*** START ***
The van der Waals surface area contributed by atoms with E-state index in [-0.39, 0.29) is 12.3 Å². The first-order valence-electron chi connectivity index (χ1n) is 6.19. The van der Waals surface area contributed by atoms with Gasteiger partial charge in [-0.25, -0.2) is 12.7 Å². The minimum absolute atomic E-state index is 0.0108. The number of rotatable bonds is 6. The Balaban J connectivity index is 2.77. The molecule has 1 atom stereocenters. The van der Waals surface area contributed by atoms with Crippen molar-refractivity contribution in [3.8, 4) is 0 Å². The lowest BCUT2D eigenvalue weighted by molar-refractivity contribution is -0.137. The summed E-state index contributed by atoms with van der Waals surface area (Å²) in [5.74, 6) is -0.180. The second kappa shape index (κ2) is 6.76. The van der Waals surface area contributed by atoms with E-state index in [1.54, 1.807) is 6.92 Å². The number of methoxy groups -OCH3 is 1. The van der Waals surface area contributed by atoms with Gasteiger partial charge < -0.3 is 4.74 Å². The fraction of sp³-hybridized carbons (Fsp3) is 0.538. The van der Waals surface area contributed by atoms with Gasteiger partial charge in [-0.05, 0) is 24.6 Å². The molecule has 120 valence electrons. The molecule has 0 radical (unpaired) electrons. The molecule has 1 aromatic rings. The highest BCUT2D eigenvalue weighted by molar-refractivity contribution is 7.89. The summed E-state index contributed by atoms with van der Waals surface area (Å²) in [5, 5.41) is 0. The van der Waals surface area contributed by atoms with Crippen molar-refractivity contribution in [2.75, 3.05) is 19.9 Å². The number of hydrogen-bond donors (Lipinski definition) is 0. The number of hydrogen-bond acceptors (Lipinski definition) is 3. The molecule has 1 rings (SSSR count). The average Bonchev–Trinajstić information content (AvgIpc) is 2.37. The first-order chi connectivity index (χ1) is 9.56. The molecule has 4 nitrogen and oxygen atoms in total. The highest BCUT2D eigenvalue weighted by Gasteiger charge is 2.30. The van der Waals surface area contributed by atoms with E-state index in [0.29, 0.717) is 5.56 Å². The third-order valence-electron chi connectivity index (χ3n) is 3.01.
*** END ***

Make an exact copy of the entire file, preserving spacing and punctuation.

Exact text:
The van der Waals surface area contributed by atoms with E-state index in [-0.39, 0.29) is 12.3 Å². The first-order valence-electron chi connectivity index (χ1n) is 6.19. The van der Waals surface area contributed by atoms with Gasteiger partial charge in [-0.25, -0.2) is 12.7 Å². The minimum absolute atomic E-state index is 0.0108. The number of rotatable bonds is 6. The Balaban J connectivity index is 2.77. The molecule has 1 atom stereocenters. The van der Waals surface area contributed by atoms with Crippen molar-refractivity contribution in [3.8, 4) is 0 Å². The lowest BCUT2D eigenvalue weighted by molar-refractivity contribution is -0.137. The summed E-state index contributed by atoms with van der Waals surface area (Å²) in [5.74, 6) is -0.180. The second kappa shape index (κ2) is 6.76. The van der Waals surface area contributed by atoms with E-state index in [1.54, 1.807) is 6.92 Å². The number of methoxy groups -OCH3 is 1. The van der Waals surface area contributed by atoms with Gasteiger partial charge < -0.3 is 4.74 Å². The fraction of sp³-hybridized carbons (Fsp3) is 0.538. The van der Waals surface area contributed by atoms with Gasteiger partial charge in [-0.05, 0) is 24.6 Å². The molecule has 120 valence electrons. The molecule has 0 radical (unpaired) electrons. The molecule has 1 aromatic rings. The highest BCUT2D eigenvalue weighted by molar-refractivity contribution is 7.89. The summed E-state index contributed by atoms with van der Waals surface area (Å²) in [5, 5.41) is 0. The van der Waals surface area contributed by atoms with Crippen molar-refractivity contribution in [2.75, 3.05) is 19.9 Å². The number of hydrogen-bond donors (Lipinski definition) is 0. The number of hydrogen-bond acceptors (Lipinski definition) is 3. The molecule has 1 rings (SSSR count). The average Bonchev–Trinajstić information content (AvgIpc) is 2.37. The first-order chi connectivity index (χ1) is 9.56. The molecule has 4 nitrogen and oxygen atoms in total. The highest BCUT2D eigenvalue weighted by Gasteiger charge is 2.30. The van der Waals surface area contributed by atoms with E-state index in [0.29, 0.717) is 5.56 Å². The third-order valence-electron chi connectivity index (χ3n) is 3.01.